Wednesday, May 18, 2011
My dear friend Martha Hoffman died at age 96. We became friends through the Arthritis Foundation's Water Exercise Program at The Fitness Center. Martha was nearly blind and hard-of-hearing, but she always recognized my voice and told me how much she appreciated the fact that I could "project" my voice so she could hear the instructions. She was well-informed, quick-witted and a delight to have in class. As the Instructor, I had songs to accompany the exercises. Martha would suggest different songs, usually prefacing her remarks by saying, "You're probably too young to remember this one." One time I started the "Side Step" exercise to which I usually sang "Side By Side"; Martha asked, "How about singing "Steppin' Out With My Baby"?" I immediately started singing:
"Steppin' out with my baby,
Can't go wrong 'cause I'm in right,
It's for sure, not for maybe,
That I'm all dressed up tonight."
Martha laughed and said, "You're older than I thought." When I said, "That's an Irving Berlin song," she answered, "NOW I know you're really old!"
I usually sang "Zippedy Do Dah" to the Zipper exercise, but I had been thinking about my mother singing "Good Morning, Mr. Zip, Zip, Zip" and I sang that instead. Martha asked, "Just how old are you?" I said, "My mother used to sing it to us to wake us!" Martha was one year younger than my mother. Another friend, Lee Reno recalled that her mother also sang it to her! I learned from the Internet that it was a song from World War I.
My favorite memory of Martha: another woman at the pool was talking about her various ailments and she said, very dramatically, that she couldn't wait to die and would be happy to receive her "glorified body"; Martha turned to me, and in a sotto voce voice said, "I can wait--how about you?"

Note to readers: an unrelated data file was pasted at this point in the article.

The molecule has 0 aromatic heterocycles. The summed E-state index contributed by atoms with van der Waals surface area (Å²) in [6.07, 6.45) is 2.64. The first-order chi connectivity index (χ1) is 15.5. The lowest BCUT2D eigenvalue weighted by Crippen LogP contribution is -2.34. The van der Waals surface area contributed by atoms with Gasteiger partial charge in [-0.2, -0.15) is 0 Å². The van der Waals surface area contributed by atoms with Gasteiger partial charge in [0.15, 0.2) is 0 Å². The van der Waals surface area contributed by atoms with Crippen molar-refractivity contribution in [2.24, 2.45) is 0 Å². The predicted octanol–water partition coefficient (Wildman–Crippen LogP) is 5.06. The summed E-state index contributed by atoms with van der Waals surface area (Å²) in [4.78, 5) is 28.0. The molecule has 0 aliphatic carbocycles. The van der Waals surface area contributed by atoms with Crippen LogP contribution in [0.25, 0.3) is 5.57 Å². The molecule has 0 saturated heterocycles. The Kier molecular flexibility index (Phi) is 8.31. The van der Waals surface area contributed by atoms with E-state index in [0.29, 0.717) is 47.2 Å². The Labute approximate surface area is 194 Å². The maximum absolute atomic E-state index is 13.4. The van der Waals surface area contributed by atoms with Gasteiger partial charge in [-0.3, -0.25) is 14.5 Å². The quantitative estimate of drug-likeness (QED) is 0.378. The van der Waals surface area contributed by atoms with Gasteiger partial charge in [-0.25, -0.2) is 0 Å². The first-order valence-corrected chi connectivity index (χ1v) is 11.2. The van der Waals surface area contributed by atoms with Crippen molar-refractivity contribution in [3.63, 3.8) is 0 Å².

Martha Haas was born June 6, 1914, in Lancaster, OH; she married Tracy Hoffman and moved to Washington C.H. in 1939; preceding her in death were her husband Tracy, her son Dr. James Hoffman, her grandaughter Tracy Hoffman, her brother Bernard Haas and her sister Eileen Smith. Martha worked at the Aeronautical Products Company during World War II while her husband served in the Navy. After the war, she operated a drapery, upholstery and alterations shop for more than ten years. She began going to college after her children were in school and graduated from Ohio University and taught Elementary Education at Bel Aire School for eighteen years. She loved to travel and until her sight failed, she loved photography and had marvelous photographs of her world travels.
RIP, dear Martha!